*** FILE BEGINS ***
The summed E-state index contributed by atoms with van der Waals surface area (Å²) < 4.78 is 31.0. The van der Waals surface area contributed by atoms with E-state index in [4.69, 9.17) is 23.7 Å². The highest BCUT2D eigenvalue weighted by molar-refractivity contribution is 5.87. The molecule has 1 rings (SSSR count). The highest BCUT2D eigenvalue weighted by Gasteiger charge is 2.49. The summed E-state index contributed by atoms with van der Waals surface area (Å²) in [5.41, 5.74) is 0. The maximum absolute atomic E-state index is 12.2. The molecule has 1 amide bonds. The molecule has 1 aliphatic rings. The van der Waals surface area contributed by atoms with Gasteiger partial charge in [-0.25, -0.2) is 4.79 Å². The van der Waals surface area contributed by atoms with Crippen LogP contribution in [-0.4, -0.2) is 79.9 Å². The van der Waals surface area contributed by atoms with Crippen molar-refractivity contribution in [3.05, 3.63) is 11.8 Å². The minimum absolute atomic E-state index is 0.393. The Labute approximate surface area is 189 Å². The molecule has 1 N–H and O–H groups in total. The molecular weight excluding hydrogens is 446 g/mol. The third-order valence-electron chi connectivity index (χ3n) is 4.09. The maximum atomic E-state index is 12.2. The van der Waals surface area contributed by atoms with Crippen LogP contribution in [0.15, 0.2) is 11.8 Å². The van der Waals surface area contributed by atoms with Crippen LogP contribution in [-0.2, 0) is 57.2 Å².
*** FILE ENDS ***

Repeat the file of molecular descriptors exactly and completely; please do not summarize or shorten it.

The summed E-state index contributed by atoms with van der Waals surface area (Å²) < 4.78 is 31.0. The van der Waals surface area contributed by atoms with E-state index in [4.69, 9.17) is 23.7 Å². The highest BCUT2D eigenvalue weighted by molar-refractivity contribution is 5.87. The molecule has 1 rings (SSSR count). The highest BCUT2D eigenvalue weighted by Gasteiger charge is 2.49. The summed E-state index contributed by atoms with van der Waals surface area (Å²) in [5.41, 5.74) is 0. The maximum absolute atomic E-state index is 12.2. The molecule has 1 amide bonds. The molecule has 1 aliphatic rings. The van der Waals surface area contributed by atoms with Gasteiger partial charge in [-0.25, -0.2) is 4.79 Å². The van der Waals surface area contributed by atoms with Crippen LogP contribution in [-0.4, -0.2) is 79.9 Å². The van der Waals surface area contributed by atoms with Crippen molar-refractivity contribution in [3.05, 3.63) is 11.8 Å². The minimum absolute atomic E-state index is 0.393. The Labute approximate surface area is 189 Å². The molecule has 1 N–H and O–H groups in total. The molecular weight excluding hydrogens is 446 g/mol. The third-order valence-electron chi connectivity index (χ3n) is 4.09. The maximum atomic E-state index is 12.2. The van der Waals surface area contributed by atoms with Crippen LogP contribution in [0.15, 0.2) is 11.8 Å². The van der Waals surface area contributed by atoms with Crippen LogP contribution in [-0.2, 0) is 57.2 Å².